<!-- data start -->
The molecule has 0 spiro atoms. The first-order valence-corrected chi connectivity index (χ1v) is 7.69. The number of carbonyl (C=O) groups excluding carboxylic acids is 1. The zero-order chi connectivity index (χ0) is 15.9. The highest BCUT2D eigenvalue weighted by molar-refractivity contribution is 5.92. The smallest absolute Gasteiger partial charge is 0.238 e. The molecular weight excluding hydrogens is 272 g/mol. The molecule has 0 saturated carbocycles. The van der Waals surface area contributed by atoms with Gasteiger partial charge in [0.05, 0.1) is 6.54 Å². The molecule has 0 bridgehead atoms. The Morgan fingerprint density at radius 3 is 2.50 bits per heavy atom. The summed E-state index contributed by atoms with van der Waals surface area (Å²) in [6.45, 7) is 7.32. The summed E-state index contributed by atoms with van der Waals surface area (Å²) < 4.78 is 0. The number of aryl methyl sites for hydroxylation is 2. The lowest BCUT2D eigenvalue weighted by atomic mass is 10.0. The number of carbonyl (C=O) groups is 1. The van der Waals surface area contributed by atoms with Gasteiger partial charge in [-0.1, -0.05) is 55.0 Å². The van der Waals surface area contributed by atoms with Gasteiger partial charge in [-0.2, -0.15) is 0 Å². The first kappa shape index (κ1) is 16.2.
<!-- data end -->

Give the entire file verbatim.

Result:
The molecule has 0 spiro atoms. The first-order valence-corrected chi connectivity index (χ1v) is 7.69. The number of carbonyl (C=O) groups excluding carboxylic acids is 1. The zero-order chi connectivity index (χ0) is 15.9. The highest BCUT2D eigenvalue weighted by molar-refractivity contribution is 5.92. The smallest absolute Gasteiger partial charge is 0.238 e. The molecular weight excluding hydrogens is 272 g/mol. The molecule has 0 saturated carbocycles. The van der Waals surface area contributed by atoms with Gasteiger partial charge in [0.05, 0.1) is 6.54 Å². The molecule has 0 bridgehead atoms. The Morgan fingerprint density at radius 3 is 2.50 bits per heavy atom. The summed E-state index contributed by atoms with van der Waals surface area (Å²) in [6.45, 7) is 7.32. The summed E-state index contributed by atoms with van der Waals surface area (Å²) < 4.78 is 0. The number of aryl methyl sites for hydroxylation is 2. The lowest BCUT2D eigenvalue weighted by atomic mass is 10.0. The number of carbonyl (C=O) groups is 1. The van der Waals surface area contributed by atoms with Gasteiger partial charge in [-0.1, -0.05) is 55.0 Å². The van der Waals surface area contributed by atoms with Gasteiger partial charge in [-0.2, -0.15) is 0 Å². The first kappa shape index (κ1) is 16.2.